The island of Vis is a small and the outermost Croatian island with an area of 90.30 km2, 77 kilometers long rocky shore and population of about 3 600 inhabitants. It is located on the open sea, 45 kilometers from the mainland and it is surrounded by archipelago which consists of many smaller islands and islets: Ravnik, Budikovac, Bisevo, Svetac, Jabuka, Brusnik and Palagruza. It is approximately 60 miles away from the Italian coast. The highest peak on the island is Hum with 587 meters over sea level.
The island of Vis is a pearl among Croatian Adriatic islands, left untouched by the development of tourism for so many years – due to its strategic location on the open sea, it served as a military zone for many years. The island began opening slowly to the outside world, offering it’s unique traditions, history, cultural heritage and natural beauties and it is slowly becoming one of the most popular tourist destinations in Croatia.
In a deep bay on the northern side of the island, in 397 BC, Dionysus the elder, general and tyrant of Syracuse, then the strongest state in the Greek world, founded the first Greek colony on the eastern coast of the Adriatic. But the history of the island goes back far into the past. Greek historian The Opompus (died in 323 BC) writes that the Ionian Sea (i.e. the Adriatic) got its name from Ionios, “an Illyrian from Issa who once ruled over these realms”; his figure is shown on the first coin of the colony of Issa, with a dolphin, symbol of the sea, on the reverse.
In the relatively narrow Dracevo polje, or plain, on Vis, a regular orthogonal division of the land has been noticed – characteristic of the Greek division of land – and the same thing must have existed in Velo polje, until an aerodrome was built there in World War II. Before it switched from Greek to Roman rule, Issa had already established its own colonies on the mainland: Tragurion (Trogir), Epetion (Stobrec near Split) and on the neighboring island of Korcula, in Lumbarda, Korkira Melaina.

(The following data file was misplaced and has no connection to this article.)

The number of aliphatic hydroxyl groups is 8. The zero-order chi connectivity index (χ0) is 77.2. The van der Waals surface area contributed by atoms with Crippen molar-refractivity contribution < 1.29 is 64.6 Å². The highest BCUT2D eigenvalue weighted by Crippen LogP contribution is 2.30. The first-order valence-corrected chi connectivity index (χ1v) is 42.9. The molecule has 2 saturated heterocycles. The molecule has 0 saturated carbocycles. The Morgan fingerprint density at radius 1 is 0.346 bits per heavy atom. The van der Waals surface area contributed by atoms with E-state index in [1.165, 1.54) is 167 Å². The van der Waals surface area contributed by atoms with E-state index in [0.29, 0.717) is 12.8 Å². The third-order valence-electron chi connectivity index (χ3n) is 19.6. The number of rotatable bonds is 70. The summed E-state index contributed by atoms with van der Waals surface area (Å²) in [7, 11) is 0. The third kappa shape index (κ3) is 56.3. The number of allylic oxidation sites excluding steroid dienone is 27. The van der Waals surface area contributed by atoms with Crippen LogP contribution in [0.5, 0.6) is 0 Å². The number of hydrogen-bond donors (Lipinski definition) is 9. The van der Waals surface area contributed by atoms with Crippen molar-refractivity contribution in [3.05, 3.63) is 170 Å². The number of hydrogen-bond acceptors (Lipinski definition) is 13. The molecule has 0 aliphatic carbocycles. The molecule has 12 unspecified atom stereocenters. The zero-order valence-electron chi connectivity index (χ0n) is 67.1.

During the civil war fought between Pompey and Caesar, the Issa polis chose the losing side of Pompey, and in 46 BC it lost its independence, becoming oppidium civium Romanorum, and was administratively dependent on Salona. At the time of Roman rule Issa did develop however, and a theater, temple, a forum and thermae were built there. When Salona became the Roman capital of the province, Issa was left on the periphery of events, and was known only for the high quality of its wine. At the beginning of the 2nd century BC, Greek historian and geographer Agatharchides (author of a geography and history of Europe in 10 volumes) wrote that there was no better wine in the world than that of Issa.
Vis has always been an island of fishermen and winegrowers. Komiza on the island of Vis is considered the cradle of fishing in the Adriatic, and in times gone by, the Komiza fishermen where well known in all Mediterranean harbours as experts in their field. Today the Fishing Museum in Komiza shows the famous history of the Vis fishermen. The most famous authentic white wine is definitely the famed Vis Vugava, which you can try in numerous restaurants and cellars on the island. Vugava is a high quality and potent wine, golden yellow in color with a slightly bitter aroma that recalls honey. Today, Vis including Bisevo has about 700 ha of vineyards. Some biographers of James Joyce quote the writer as being fondest of drinking Plavac from Vis. Today, Vis including Bisevo has about 700 ha of vineyards. Some biographers of James Joyce quote the writer as being fondest of drinking Plavac from Vis.
The climate on the island of Vis is Mediterranean, and since it is located on the open sea, the minimum temperature on the island is always few degrees higher than on the mainland or other islands. Thanks to its climate the island of Vis is one of the best locations in Croatia for growing lemons and other citruses.